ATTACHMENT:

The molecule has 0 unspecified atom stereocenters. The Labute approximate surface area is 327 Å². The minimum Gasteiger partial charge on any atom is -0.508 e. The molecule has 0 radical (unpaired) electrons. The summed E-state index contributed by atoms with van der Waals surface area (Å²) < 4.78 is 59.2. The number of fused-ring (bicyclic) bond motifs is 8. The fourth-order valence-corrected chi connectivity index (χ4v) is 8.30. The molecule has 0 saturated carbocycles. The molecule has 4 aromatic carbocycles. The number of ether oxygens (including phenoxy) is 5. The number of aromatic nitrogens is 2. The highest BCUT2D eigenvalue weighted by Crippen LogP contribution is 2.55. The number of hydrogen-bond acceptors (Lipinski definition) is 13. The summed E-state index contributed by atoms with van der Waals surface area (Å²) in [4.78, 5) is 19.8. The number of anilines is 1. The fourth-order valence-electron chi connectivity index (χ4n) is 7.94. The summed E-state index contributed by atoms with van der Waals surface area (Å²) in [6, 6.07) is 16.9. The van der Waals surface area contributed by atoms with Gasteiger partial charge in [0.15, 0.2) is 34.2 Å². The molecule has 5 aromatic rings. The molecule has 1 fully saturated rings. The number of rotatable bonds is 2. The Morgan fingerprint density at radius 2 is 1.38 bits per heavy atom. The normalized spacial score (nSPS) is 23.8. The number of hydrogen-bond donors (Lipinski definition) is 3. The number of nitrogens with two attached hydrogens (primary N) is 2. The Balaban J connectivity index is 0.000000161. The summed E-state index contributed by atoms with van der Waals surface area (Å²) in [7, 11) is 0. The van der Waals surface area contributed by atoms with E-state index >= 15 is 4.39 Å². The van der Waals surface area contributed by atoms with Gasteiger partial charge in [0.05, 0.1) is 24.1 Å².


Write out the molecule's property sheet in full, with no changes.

The molecule has 0 unspecified atom stereocenters. The Labute approximate surface area is 327 Å². The minimum Gasteiger partial charge on any atom is -0.508 e. The molecule has 0 radical (unpaired) electrons. The summed E-state index contributed by atoms with van der Waals surface area (Å²) < 4.78 is 59.2. The number of fused-ring (bicyclic) bond motifs is 8. The fourth-order valence-corrected chi connectivity index (χ4v) is 8.30. The molecule has 0 saturated carbocycles. The molecule has 4 aromatic carbocycles. The number of ether oxygens (including phenoxy) is 5. The number of aromatic nitrogens is 2. The highest BCUT2D eigenvalue weighted by Crippen LogP contribution is 2.55. The number of hydrogen-bond acceptors (Lipinski definition) is 13. The summed E-state index contributed by atoms with van der Waals surface area (Å²) in [4.78, 5) is 19.8. The number of anilines is 1. The fourth-order valence-electron chi connectivity index (χ4n) is 7.94. The summed E-state index contributed by atoms with van der Waals surface area (Å²) in [6, 6.07) is 16.9. The van der Waals surface area contributed by atoms with Gasteiger partial charge in [0.15, 0.2) is 34.2 Å². The molecule has 5 aromatic rings. The molecule has 1 fully saturated rings. The number of rotatable bonds is 2. The Morgan fingerprint density at radius 2 is 1.38 bits per heavy atom. The normalized spacial score (nSPS) is 23.8. The number of hydrogen-bond donors (Lipinski definition) is 3. The number of nitrogens with two attached hydrogens (primary N) is 2. The Balaban J connectivity index is 0.000000161. The summed E-state index contributed by atoms with van der Waals surface area (Å²) in [7, 11) is 0. The van der Waals surface area contributed by atoms with E-state index >= 15 is 4.39 Å². The van der Waals surface area contributed by atoms with Gasteiger partial charge in [0.05, 0.1) is 24.1 Å².